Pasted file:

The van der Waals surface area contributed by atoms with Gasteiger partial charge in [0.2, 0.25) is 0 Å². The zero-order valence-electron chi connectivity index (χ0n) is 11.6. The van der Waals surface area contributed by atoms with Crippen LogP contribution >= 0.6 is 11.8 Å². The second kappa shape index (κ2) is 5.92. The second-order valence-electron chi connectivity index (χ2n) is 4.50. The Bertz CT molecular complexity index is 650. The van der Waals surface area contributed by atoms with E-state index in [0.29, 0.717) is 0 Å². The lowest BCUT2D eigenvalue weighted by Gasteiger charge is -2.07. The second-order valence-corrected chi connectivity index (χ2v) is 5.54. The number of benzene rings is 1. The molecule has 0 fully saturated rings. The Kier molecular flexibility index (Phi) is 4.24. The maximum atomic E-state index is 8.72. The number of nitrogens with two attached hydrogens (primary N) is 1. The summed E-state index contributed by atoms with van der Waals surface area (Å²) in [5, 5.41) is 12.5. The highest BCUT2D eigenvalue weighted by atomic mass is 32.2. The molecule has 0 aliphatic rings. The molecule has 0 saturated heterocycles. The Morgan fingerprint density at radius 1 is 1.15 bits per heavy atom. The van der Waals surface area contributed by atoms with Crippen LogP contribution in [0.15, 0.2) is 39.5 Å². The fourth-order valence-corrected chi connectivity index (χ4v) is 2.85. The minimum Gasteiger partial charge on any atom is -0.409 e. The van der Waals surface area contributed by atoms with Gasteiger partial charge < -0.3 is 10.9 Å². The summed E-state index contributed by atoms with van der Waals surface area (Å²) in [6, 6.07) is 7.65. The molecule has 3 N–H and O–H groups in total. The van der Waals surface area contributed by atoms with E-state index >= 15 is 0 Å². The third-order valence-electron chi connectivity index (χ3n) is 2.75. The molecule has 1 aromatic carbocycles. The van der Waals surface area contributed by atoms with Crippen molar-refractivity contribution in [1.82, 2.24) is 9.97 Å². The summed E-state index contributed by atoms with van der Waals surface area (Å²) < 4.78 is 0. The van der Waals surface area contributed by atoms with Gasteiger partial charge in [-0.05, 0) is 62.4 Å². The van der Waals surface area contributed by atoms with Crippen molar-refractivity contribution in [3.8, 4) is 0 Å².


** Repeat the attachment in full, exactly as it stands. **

The van der Waals surface area contributed by atoms with Gasteiger partial charge in [0.2, 0.25) is 0 Å². The zero-order valence-electron chi connectivity index (χ0n) is 11.6. The van der Waals surface area contributed by atoms with Crippen LogP contribution >= 0.6 is 11.8 Å². The second kappa shape index (κ2) is 5.92. The second-order valence-electron chi connectivity index (χ2n) is 4.50. The Bertz CT molecular complexity index is 650. The van der Waals surface area contributed by atoms with E-state index in [0.29, 0.717) is 0 Å². The lowest BCUT2D eigenvalue weighted by Gasteiger charge is -2.07. The second-order valence-corrected chi connectivity index (χ2v) is 5.54. The number of benzene rings is 1. The molecule has 0 fully saturated rings. The Kier molecular flexibility index (Phi) is 4.24. The maximum atomic E-state index is 8.72. The number of nitrogens with two attached hydrogens (primary N) is 1. The summed E-state index contributed by atoms with van der Waals surface area (Å²) in [5, 5.41) is 12.5. The highest BCUT2D eigenvalue weighted by atomic mass is 32.2. The molecule has 0 aliphatic rings. The molecule has 0 saturated heterocycles. The Morgan fingerprint density at radius 1 is 1.15 bits per heavy atom. The van der Waals surface area contributed by atoms with Crippen LogP contribution in [0.15, 0.2) is 39.5 Å². The fourth-order valence-corrected chi connectivity index (χ4v) is 2.85. The minimum Gasteiger partial charge on any atom is -0.409 e. The van der Waals surface area contributed by atoms with Gasteiger partial charge < -0.3 is 10.9 Å². The summed E-state index contributed by atoms with van der Waals surface area (Å²) in [6, 6.07) is 7.65. The molecule has 3 N–H and O–H groups in total. The van der Waals surface area contributed by atoms with E-state index >= 15 is 0 Å². The third-order valence-electron chi connectivity index (χ3n) is 2.75. The molecule has 1 aromatic carbocycles. The van der Waals surface area contributed by atoms with Crippen molar-refractivity contribution in [1.82, 2.24) is 9.97 Å². The summed E-state index contributed by atoms with van der Waals surface area (Å²) < 4.78 is 0. The van der Waals surface area contributed by atoms with Gasteiger partial charge in [-0.05, 0) is 62.4 Å². The van der Waals surface area contributed by atoms with Crippen molar-refractivity contribution in [3.8, 4) is 0 Å².